Cassie Rivers awakes in the cemetery but that is the least of her problems. She has no idea who she is. Rescued by a kind stranger, who happens to work for the LAPD, she is soon reunited with her husband. She immediately recognizes him, but then, how could she not? When her husband happens to be America's favourite and most famous actor Alex Rivers. Cassie finds out that the life she has forgotten seems to be the stuff of fairy-tales, full of glitz and glamour, wealth and the adoration of the most desired man in the country. However, as her memories begin to resurface, she figures out that all fairy-tales have a villain. The problem is figuring out who.
What I liked about this book
True to Jodi Picoult's style this book was told both in the present and a series of flashbacks as Cassie slowly regains her memory. Usuallly, I find this style of writing very tedious (like Songs of Humpback Whale) but in this book it did not interfere with the flow of the story. Jodi Picoult managed to take a sensitive family issue and explore it well, potraying both victim and victimizer well. We learn that every monster was created by another monster, and violence is as much a powerful addiction as alcohol or drugs.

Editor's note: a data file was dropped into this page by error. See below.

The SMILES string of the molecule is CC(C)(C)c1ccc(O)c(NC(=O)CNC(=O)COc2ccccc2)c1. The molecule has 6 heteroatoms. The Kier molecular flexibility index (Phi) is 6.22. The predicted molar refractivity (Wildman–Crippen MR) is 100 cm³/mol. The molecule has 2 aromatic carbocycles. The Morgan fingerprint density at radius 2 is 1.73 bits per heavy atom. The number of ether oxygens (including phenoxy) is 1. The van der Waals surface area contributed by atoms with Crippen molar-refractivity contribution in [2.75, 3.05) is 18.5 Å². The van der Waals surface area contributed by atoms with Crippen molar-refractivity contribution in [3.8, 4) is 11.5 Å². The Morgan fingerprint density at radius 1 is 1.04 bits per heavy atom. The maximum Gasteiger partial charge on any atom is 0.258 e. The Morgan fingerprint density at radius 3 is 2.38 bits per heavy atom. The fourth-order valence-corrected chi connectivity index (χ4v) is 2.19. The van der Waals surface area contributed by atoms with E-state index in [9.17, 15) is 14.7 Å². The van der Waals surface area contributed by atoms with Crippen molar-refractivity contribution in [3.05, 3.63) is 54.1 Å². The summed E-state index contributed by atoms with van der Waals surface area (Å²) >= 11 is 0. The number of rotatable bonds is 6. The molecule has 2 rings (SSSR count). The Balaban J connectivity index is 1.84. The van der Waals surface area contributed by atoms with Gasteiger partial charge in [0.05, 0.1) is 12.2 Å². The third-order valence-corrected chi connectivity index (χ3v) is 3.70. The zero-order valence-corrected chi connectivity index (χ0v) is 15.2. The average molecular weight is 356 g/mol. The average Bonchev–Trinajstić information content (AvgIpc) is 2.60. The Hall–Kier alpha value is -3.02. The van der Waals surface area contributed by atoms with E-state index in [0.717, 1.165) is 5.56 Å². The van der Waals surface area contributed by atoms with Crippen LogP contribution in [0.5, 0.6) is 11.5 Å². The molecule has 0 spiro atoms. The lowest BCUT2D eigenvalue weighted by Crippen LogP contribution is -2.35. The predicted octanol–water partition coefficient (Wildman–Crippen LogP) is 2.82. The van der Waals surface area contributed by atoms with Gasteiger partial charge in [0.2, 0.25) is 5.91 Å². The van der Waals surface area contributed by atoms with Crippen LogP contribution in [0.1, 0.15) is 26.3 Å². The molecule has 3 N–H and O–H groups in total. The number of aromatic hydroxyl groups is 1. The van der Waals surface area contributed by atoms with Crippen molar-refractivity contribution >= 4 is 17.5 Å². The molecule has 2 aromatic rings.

What I disliked about this book
The role played by the LAPD police officer as Cassie's "saviour" was not, in my opinion, best suited to this scenario. He was potrayed as a man conflicted with his native American ancestry and the book took great lengths to describe their legends and traditions but somehow it all seemed unnecessary and flat. For me, he could have been anyone, and I found the history lessons somewhat redundant.
A quote I liked from this book
If you were quiet and blended into the background, you were less likely to make waves.